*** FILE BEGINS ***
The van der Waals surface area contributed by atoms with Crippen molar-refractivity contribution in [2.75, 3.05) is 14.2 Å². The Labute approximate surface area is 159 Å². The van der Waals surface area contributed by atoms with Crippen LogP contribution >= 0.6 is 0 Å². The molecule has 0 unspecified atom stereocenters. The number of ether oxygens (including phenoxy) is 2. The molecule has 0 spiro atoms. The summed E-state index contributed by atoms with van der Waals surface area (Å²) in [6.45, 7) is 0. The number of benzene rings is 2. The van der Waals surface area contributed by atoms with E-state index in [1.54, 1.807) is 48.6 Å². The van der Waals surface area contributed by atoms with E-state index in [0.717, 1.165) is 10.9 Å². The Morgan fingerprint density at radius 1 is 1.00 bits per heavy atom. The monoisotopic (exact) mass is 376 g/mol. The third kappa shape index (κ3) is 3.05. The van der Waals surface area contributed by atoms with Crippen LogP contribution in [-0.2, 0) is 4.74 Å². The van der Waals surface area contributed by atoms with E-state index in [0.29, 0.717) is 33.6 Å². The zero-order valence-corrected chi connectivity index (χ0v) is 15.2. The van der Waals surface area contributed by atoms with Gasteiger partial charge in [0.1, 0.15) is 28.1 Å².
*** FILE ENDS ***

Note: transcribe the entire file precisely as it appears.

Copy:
The van der Waals surface area contributed by atoms with Crippen molar-refractivity contribution in [2.75, 3.05) is 14.2 Å². The Labute approximate surface area is 159 Å². The van der Waals surface area contributed by atoms with Crippen LogP contribution >= 0.6 is 0 Å². The molecule has 0 unspecified atom stereocenters. The number of ether oxygens (including phenoxy) is 2. The molecule has 0 spiro atoms. The summed E-state index contributed by atoms with van der Waals surface area (Å²) in [6.45, 7) is 0. The number of benzene rings is 2. The van der Waals surface area contributed by atoms with E-state index in [1.54, 1.807) is 48.6 Å². The van der Waals surface area contributed by atoms with E-state index in [0.717, 1.165) is 10.9 Å². The Morgan fingerprint density at radius 1 is 1.00 bits per heavy atom. The monoisotopic (exact) mass is 376 g/mol. The third kappa shape index (κ3) is 3.05. The van der Waals surface area contributed by atoms with Crippen LogP contribution in [-0.2, 0) is 4.74 Å². The van der Waals surface area contributed by atoms with E-state index in [0.29, 0.717) is 33.6 Å². The zero-order valence-corrected chi connectivity index (χ0v) is 15.2. The van der Waals surface area contributed by atoms with Gasteiger partial charge in [0.1, 0.15) is 28.1 Å².